Najib Saab. 22/04/2020

On 22 April half a century ago, 20 million Americans took to the streets, demanding serious action to protect the environment and preserve nature. This uprising, which remains the largest mass event in the world, triggered changes far beyond the United States borders. Earth Day, as it has been named, became an annual event across 192 countries. Its launch in 1970 coincided with other initiatives that prompted the birth of the modern global environmental movement. After the Stockholm Conference on the Human Environment in 1972, the United Nations Environment Programme (UNEP) was created, and it still leads international environmental work to this date. In the same year, the Club of Rome published its milestone report, “The Limits to Growth,” which warned that the earth’s ability to provide sustainable resources and absorb waste for the increasing billions of people is dwindling, and is in fact on the way to reach its limits.

The grim outlook surrounding the first Earth Day and emanating from the Club of Rome report predicted an impending doomsday scenario. It warned that, by the year 2000, population explosion and uncontrolled consumerism will lead to depletion of resources causing famine, pollution, and subsequent mass extinction.

Skeptics viewed these extremist expectations with a great deal of wariness, sometimes bordering on cynicism. It is true that these expectations were not entirely fulfilled, but it can be argued that they were, to a large extent, behind slowing the pace of deterioration. The alarming warnings raised in the seventies were in fact the main driver of positive change. Many governments listened to the voice of science and the public, and enacted laws for clean water and air, as well as protecting wildlife and safeguarding natural resources. International environmental organizations, ministries of environment, environmental research centers and thousands of civil society organizations were also created as a result. Ultimately, dozens of international environmental protection treaties and agreements were enacted. Therefore, the extreme warning of 50 years ago clearly helped to slow, if not fully avert, the doomsday future they prophesied.

Rather than focusing solely on increasing production, fear of starvation prompted added attention to food security and dealing seriously with uncontrolled population increase. Recent years have witnessed the beginning of a revolution in agriculture, introducing the concepts of efficiency, improved productivity, and changing consumption patterns as essential elements to achieve food security. In response to the scientists warning about the depletion of oil and gas supplies in few decades, human ingenuity developed renewable sources of energy, alongside cleaner and more effective methods of energy production and use. Resource efficiency became a serious pursuit, and whereas economic growth figures were the only criteria for measuring progress, sustainable development became the order of the day.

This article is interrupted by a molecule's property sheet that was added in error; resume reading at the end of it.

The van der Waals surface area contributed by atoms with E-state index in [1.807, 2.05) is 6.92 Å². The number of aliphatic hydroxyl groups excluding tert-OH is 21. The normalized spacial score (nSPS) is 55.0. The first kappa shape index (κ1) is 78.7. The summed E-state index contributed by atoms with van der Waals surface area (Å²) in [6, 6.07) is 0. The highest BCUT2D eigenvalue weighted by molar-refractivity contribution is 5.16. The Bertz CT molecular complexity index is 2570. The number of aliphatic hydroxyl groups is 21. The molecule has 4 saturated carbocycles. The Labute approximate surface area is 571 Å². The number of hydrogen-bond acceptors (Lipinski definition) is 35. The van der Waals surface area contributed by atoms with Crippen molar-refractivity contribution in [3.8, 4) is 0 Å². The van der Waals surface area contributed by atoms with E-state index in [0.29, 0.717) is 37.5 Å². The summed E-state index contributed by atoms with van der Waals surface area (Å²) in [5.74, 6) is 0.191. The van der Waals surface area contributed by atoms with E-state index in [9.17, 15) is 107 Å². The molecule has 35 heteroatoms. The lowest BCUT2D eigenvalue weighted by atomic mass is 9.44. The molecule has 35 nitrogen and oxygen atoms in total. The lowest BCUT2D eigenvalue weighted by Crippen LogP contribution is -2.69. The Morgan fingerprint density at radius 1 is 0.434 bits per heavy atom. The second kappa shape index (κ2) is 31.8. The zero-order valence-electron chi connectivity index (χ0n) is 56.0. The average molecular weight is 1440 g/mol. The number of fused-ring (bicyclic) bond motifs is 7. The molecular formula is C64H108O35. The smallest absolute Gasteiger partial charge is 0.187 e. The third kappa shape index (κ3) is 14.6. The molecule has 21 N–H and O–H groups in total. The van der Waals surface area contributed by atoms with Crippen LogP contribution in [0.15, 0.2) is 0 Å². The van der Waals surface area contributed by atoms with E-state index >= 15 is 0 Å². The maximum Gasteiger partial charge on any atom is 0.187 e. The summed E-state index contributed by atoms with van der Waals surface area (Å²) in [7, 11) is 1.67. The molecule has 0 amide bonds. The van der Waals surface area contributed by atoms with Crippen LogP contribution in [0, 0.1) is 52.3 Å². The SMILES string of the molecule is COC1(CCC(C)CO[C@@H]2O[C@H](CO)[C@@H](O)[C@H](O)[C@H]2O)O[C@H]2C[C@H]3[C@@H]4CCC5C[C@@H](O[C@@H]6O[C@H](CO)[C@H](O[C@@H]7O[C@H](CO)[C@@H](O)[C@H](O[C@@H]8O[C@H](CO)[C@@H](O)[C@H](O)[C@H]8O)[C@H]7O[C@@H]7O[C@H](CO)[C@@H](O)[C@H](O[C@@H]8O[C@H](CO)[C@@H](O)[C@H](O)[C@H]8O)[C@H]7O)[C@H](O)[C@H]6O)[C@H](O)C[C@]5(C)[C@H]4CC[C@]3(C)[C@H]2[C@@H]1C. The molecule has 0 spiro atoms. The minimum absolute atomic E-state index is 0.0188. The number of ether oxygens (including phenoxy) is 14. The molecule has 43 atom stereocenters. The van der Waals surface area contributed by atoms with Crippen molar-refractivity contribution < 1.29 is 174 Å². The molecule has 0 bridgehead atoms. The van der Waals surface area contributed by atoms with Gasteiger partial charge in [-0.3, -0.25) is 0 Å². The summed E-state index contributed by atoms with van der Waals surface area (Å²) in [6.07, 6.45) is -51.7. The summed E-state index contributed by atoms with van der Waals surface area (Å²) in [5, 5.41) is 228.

This, however, does not mean that all goals have been achieved, and that the world is in its heyday. The novel Coronavirus pandemic may be the strongest reminder that human supremacy will always be limited by the laws of nature. It has become evident that one main cause of the spread of the deadly virus is due to environmental manipulation and transgressing the permissible and safe limits of the relationship between man and nature, and specifically humans and animals.

Fifty years ago, pollution that directly affected human health, alongside depletion of water and energy sources, diminishing food supplies, deforestation and desertification, and deteriorating seas, were the main future challenges. Despite some progress in addressing these threats, the work is far from being done. However, these are no longer the only challenges, and the need to implement energy efficiency and the transition to renewable energy is no more limited to the preservation of natural resources or preventing air pollution related to human health. It now transcends to the most serious of challenges in history, climate change, which threatens with faster, fiercer and more widespread effects and consequences than any pandemic.

That’s why this year’s Earth Day theme, climate action, could not have been more momentous. It is certain that the effects of a pandemic such as Covid-19 will be exacerbated by a changing climate, leading the infection to spread to places it did not reach before. This is especially significant to the Middle East region, as studies have repeatedly shown that it is among the most vulnerable to the effects of climate change, especially rising sea levels, drought and water scarcity.

When scientists predicted fifty years ago that city dwellers would have to wear face masks as a safeguard against air pollution, they were accused of exaggeration and even madness. The Coronavirus pandemic should be a lesson that motivates serious and urgent action on climate change, lest it take us by surprise, as Corona did.

Earth Day is an opportunity to reflect and act in order to bring about resurrection to this endangered planet.